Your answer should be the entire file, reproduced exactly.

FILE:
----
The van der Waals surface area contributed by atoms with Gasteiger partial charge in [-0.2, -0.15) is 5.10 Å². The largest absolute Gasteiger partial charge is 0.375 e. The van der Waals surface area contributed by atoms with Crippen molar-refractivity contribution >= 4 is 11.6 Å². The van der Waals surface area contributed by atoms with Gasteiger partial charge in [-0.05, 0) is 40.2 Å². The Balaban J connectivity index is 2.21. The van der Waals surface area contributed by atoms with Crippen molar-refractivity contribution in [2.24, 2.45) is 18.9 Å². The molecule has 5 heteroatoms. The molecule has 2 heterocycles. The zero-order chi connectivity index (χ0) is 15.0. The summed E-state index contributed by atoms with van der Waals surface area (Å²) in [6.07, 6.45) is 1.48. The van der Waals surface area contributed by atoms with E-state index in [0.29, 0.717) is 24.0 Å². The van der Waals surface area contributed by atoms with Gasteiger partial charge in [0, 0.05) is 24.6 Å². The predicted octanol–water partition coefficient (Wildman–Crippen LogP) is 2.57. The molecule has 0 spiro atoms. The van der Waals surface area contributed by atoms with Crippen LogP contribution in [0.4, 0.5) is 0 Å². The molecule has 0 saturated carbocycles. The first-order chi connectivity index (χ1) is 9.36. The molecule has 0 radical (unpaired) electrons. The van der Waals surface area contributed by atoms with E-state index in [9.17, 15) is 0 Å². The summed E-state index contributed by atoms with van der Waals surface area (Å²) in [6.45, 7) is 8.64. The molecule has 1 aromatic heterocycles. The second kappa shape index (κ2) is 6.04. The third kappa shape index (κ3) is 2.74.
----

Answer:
The van der Waals surface area contributed by atoms with Gasteiger partial charge in [-0.2, -0.15) is 5.10 Å². The largest absolute Gasteiger partial charge is 0.375 e. The van der Waals surface area contributed by atoms with Crippen molar-refractivity contribution >= 4 is 11.6 Å². The van der Waals surface area contributed by atoms with Gasteiger partial charge in [-0.05, 0) is 40.2 Å². The Balaban J connectivity index is 2.21. The van der Waals surface area contributed by atoms with Crippen molar-refractivity contribution in [2.24, 2.45) is 18.9 Å². The molecule has 5 heteroatoms. The molecule has 2 heterocycles. The zero-order chi connectivity index (χ0) is 15.0. The summed E-state index contributed by atoms with van der Waals surface area (Å²) in [6.07, 6.45) is 1.48. The van der Waals surface area contributed by atoms with E-state index in [0.29, 0.717) is 24.0 Å². The van der Waals surface area contributed by atoms with Gasteiger partial charge in [0, 0.05) is 24.6 Å². The predicted octanol–water partition coefficient (Wildman–Crippen LogP) is 2.57. The molecule has 0 spiro atoms. The van der Waals surface area contributed by atoms with Crippen LogP contribution in [0.4, 0.5) is 0 Å². The molecule has 0 saturated carbocycles. The first-order chi connectivity index (χ1) is 9.36. The molecule has 0 radical (unpaired) electrons. The van der Waals surface area contributed by atoms with E-state index in [9.17, 15) is 0 Å². The summed E-state index contributed by atoms with van der Waals surface area (Å²) in [6.45, 7) is 8.64. The molecule has 1 aromatic heterocycles. The second kappa shape index (κ2) is 6.04. The third kappa shape index (κ3) is 2.74.